By Madelyn Ostendorf
Hannah Kramer and the seven other members of the Poinsettia Fundraiser committee can be found Tuesday nights in the Horticulture Hall greenhouse, leaning over the tables of multicolored poinsettias that fill the space. The committee is in the end stages of measuring and fertilizing the more than 450 plants to send out to Iowa State University’s students, faculty and staff.
Kramer, senior in horticulture, is the executive director of the Horticulture Club's annual poinsettia sale. She began planning the annual fundraiser in March, reviewing sale results from the previous year and determining what to order and grow for the current year.
"I look at when our sale date is, then work backwards to figure out when we need to have the poinsettias ready to determine when we need to plant the rooted cuttings," Kramer said. "We could order some larger plants, but those would need to be planted earlier in the summer when no one is here, and planting them is really the fun part for most of the members."
This is Kramer's first year leading the poinsettia sale preparations. All Horticulture Club members help with the sale itself, but the club officers encouraged Kramer to take on the task of growing the poinsettias.
Kramer is specializing in the greenhouse plant production option within the horticulture major. Through her classes, she is learning how to grow poinsettias, among other flowers, trees and shrubs, in commercial greenhouses. She’s taking this knowledge and applying it in her executive director role.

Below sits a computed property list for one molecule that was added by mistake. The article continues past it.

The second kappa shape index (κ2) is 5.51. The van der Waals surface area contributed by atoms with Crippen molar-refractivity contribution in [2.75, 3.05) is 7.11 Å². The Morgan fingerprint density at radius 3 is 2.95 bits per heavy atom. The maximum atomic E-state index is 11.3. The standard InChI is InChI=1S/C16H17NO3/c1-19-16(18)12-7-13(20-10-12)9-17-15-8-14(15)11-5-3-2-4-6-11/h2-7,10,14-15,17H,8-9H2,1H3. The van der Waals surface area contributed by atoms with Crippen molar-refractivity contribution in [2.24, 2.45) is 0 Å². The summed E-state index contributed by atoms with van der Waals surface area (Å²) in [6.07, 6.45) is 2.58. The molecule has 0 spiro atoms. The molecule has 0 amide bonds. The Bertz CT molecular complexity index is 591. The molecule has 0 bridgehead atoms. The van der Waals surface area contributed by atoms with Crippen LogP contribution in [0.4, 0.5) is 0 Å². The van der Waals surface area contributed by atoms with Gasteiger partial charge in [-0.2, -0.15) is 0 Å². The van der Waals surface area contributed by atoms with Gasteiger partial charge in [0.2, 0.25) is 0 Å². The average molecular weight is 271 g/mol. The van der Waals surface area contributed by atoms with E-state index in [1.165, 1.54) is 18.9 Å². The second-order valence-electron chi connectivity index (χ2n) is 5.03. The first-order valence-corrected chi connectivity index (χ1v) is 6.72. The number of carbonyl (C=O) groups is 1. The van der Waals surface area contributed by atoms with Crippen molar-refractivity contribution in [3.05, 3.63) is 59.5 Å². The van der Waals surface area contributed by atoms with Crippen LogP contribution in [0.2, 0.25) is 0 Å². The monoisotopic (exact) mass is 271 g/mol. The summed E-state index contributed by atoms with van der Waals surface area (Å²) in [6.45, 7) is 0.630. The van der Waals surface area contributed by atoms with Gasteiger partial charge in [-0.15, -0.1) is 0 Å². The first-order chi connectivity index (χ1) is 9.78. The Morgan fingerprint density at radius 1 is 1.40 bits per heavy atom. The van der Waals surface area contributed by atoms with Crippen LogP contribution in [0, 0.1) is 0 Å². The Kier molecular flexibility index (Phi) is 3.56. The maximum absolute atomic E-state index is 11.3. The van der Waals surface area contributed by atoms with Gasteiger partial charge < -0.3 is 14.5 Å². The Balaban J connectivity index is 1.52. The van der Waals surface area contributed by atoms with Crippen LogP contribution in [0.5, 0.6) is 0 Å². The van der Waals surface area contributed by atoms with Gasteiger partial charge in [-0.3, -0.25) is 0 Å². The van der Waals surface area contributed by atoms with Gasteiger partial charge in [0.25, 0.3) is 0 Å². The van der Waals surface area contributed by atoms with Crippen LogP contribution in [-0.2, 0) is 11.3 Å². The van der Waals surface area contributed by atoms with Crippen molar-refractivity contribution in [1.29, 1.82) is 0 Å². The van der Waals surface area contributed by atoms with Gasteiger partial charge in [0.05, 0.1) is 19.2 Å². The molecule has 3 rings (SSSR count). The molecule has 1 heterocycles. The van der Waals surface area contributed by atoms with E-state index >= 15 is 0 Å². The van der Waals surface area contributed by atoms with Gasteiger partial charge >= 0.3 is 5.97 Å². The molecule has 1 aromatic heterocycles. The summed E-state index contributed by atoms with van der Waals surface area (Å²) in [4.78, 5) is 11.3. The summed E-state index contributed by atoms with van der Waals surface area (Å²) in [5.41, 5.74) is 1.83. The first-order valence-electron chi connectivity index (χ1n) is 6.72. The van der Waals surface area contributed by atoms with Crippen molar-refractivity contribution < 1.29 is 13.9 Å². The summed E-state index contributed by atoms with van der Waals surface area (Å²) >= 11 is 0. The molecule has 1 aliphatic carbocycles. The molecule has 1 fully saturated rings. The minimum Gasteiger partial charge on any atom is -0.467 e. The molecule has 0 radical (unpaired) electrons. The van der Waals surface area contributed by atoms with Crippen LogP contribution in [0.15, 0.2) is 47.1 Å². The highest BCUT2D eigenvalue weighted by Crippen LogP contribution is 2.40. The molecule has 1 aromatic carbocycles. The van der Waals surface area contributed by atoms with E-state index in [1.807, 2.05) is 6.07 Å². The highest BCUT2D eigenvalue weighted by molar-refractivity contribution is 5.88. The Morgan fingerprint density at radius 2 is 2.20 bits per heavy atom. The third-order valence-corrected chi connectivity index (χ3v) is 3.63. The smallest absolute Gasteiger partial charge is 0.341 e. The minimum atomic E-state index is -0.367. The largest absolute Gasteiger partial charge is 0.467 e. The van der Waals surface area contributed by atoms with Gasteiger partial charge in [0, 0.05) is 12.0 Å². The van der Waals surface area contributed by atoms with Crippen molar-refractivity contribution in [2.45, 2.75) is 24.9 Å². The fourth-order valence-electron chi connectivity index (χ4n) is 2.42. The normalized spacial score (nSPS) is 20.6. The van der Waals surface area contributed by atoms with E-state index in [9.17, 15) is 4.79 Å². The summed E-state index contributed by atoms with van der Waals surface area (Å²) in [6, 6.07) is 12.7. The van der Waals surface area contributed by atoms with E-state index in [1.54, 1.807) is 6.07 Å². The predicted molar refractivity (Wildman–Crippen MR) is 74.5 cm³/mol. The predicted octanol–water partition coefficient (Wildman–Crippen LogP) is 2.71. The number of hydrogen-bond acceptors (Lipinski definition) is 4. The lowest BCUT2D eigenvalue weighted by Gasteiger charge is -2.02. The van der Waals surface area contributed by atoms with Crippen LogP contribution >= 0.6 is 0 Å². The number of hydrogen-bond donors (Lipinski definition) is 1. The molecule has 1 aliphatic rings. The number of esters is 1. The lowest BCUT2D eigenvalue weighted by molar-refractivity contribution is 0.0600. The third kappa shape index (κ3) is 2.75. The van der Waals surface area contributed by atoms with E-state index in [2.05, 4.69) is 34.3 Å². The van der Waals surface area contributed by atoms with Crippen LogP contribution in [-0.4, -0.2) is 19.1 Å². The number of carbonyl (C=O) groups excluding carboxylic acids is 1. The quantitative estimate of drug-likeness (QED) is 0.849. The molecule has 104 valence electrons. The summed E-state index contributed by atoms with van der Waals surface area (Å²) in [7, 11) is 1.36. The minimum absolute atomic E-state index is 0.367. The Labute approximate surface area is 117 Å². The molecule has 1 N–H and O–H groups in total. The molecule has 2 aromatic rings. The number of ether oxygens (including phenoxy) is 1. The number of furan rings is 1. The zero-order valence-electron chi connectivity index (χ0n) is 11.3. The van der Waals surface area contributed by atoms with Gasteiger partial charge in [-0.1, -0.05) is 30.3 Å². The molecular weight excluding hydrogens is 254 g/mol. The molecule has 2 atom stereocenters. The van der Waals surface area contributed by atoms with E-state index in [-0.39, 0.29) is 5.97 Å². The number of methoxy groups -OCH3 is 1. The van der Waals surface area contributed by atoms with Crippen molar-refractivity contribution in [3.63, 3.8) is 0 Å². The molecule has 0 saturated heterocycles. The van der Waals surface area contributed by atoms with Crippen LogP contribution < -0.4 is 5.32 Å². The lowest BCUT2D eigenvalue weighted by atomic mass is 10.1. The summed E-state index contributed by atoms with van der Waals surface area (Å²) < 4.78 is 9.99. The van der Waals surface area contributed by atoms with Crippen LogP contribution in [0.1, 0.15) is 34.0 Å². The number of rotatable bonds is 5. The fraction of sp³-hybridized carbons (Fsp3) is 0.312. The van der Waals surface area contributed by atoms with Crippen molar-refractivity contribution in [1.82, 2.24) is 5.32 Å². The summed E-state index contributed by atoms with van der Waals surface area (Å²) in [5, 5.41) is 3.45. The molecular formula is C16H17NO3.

"Students take four greenhouse classes as part of their degree program; the poinsettia project allows students to use the knowledge gained in those classes and apply them to a real-world crop," said Barb Clawson, Student Services Specialist in the Department of Horticulture and the club's adviser.
This year’s plants started from rooted cuttings, shipped to the Horticulture Hall greenhouse in August from Plant Peddler, a greenhouse in northeastern Iowa the club typically orders from. A few weeks before the annual sale in November, Kramer will order larger poinsettias and specialty varieties that have proven popular among customers.
"People care about plants around here," Kramer said. "We ordered some white poinsettias, red and white variegated ones and orange ones. Not very many, though, because I don't want to go overboard."
Once all the rooted cuttings have been planted in August, the club spends the next couple of months maintaining the growing plants and monitoring their conditions.
"We track their heights, the root zone fertilizer levels and pH levels to help grow them better," Kramer said. "That way, if they're too tall, we're not waiting until the very end when there's nothing we can do about it. If we find they're too short, we can boost them sooner rather than later."
Kramer keeps a chart of expected growth for each variety of poinsettia, and the committee evaluates whether the plants measure up to expectations.
The committee hand-waters the poinsettias for the first several weeks, then sets up a drip irrigation system to ensure consistent moisture. Since the poinsettias are already individually potted, any potential issues are isolated to the single plant.
"The hard work is mostly done," Kramer said of the pre-sale maintenance. "Now it's just about getting to the finish line."
Poinsettia sale preorders are open online through Nov. 18. Order picks will be available on the days of the sale. Locations change each day and can be selected on the preorder sheet.
- Nov. 30 from 9 a.m. - 3 p.m. in the Curtiss Rotunda
- Dec. 1 from 9 a.m. - 3 p.m. in Bearshear Hall
- Dec. 2 from 9 a.m. - 3 p.m. in the Horticulture Hall
- Dec. 3 from 10 a.m. - 2 p.m. at Reiman Gardens